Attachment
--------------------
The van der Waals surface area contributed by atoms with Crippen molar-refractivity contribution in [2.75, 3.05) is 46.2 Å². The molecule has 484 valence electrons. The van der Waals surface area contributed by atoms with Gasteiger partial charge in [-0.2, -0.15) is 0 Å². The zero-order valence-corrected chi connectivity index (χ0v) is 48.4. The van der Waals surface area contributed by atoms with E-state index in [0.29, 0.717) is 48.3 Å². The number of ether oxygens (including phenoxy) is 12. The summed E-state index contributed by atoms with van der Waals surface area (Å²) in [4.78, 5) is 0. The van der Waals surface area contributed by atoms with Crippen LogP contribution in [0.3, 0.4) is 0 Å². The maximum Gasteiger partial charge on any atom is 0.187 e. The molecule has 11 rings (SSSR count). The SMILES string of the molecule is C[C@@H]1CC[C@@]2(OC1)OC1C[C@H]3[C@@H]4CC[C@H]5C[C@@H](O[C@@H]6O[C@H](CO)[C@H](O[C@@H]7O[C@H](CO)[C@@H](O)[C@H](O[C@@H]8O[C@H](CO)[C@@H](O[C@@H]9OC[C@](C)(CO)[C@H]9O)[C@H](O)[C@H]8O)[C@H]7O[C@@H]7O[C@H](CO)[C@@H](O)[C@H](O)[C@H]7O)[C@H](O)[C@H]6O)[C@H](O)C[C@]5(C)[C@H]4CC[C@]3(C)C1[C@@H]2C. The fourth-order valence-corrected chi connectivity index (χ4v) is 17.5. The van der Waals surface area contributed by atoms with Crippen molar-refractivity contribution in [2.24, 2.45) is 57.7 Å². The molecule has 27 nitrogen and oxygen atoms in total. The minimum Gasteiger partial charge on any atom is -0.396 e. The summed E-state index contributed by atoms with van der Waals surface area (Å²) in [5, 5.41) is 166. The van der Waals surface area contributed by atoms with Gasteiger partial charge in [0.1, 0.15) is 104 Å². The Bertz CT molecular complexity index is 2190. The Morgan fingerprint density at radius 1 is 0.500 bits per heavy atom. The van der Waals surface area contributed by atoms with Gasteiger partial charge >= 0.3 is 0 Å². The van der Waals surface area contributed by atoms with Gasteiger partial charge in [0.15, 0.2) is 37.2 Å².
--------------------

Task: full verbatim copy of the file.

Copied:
The van der Waals surface area contributed by atoms with Crippen molar-refractivity contribution in [2.75, 3.05) is 46.2 Å². The molecule has 484 valence electrons. The van der Waals surface area contributed by atoms with Gasteiger partial charge in [-0.2, -0.15) is 0 Å². The zero-order valence-corrected chi connectivity index (χ0v) is 48.4. The van der Waals surface area contributed by atoms with E-state index in [0.29, 0.717) is 48.3 Å². The number of ether oxygens (including phenoxy) is 12. The summed E-state index contributed by atoms with van der Waals surface area (Å²) in [4.78, 5) is 0. The van der Waals surface area contributed by atoms with Crippen LogP contribution in [0.3, 0.4) is 0 Å². The maximum Gasteiger partial charge on any atom is 0.187 e. The molecule has 11 rings (SSSR count). The SMILES string of the molecule is C[C@@H]1CC[C@@]2(OC1)OC1C[C@H]3[C@@H]4CC[C@H]5C[C@@H](O[C@@H]6O[C@H](CO)[C@H](O[C@@H]7O[C@H](CO)[C@@H](O)[C@H](O[C@@H]8O[C@H](CO)[C@@H](O[C@@H]9OC[C@](C)(CO)[C@H]9O)[C@H](O)[C@H]8O)[C@H]7O[C@@H]7O[C@H](CO)[C@@H](O)[C@H](O)[C@H]7O)[C@H](O)[C@H]6O)[C@H](O)C[C@]5(C)[C@H]4CC[C@]3(C)C1[C@@H]2C. The fourth-order valence-corrected chi connectivity index (χ4v) is 17.5. The van der Waals surface area contributed by atoms with Crippen molar-refractivity contribution in [2.24, 2.45) is 57.7 Å². The molecule has 27 nitrogen and oxygen atoms in total. The minimum Gasteiger partial charge on any atom is -0.396 e. The summed E-state index contributed by atoms with van der Waals surface area (Å²) in [5, 5.41) is 166. The van der Waals surface area contributed by atoms with Gasteiger partial charge in [0.1, 0.15) is 104 Å². The Bertz CT molecular complexity index is 2190. The Morgan fingerprint density at radius 1 is 0.500 bits per heavy atom. The van der Waals surface area contributed by atoms with Gasteiger partial charge >= 0.3 is 0 Å². The van der Waals surface area contributed by atoms with Gasteiger partial charge in [0.15, 0.2) is 37.2 Å².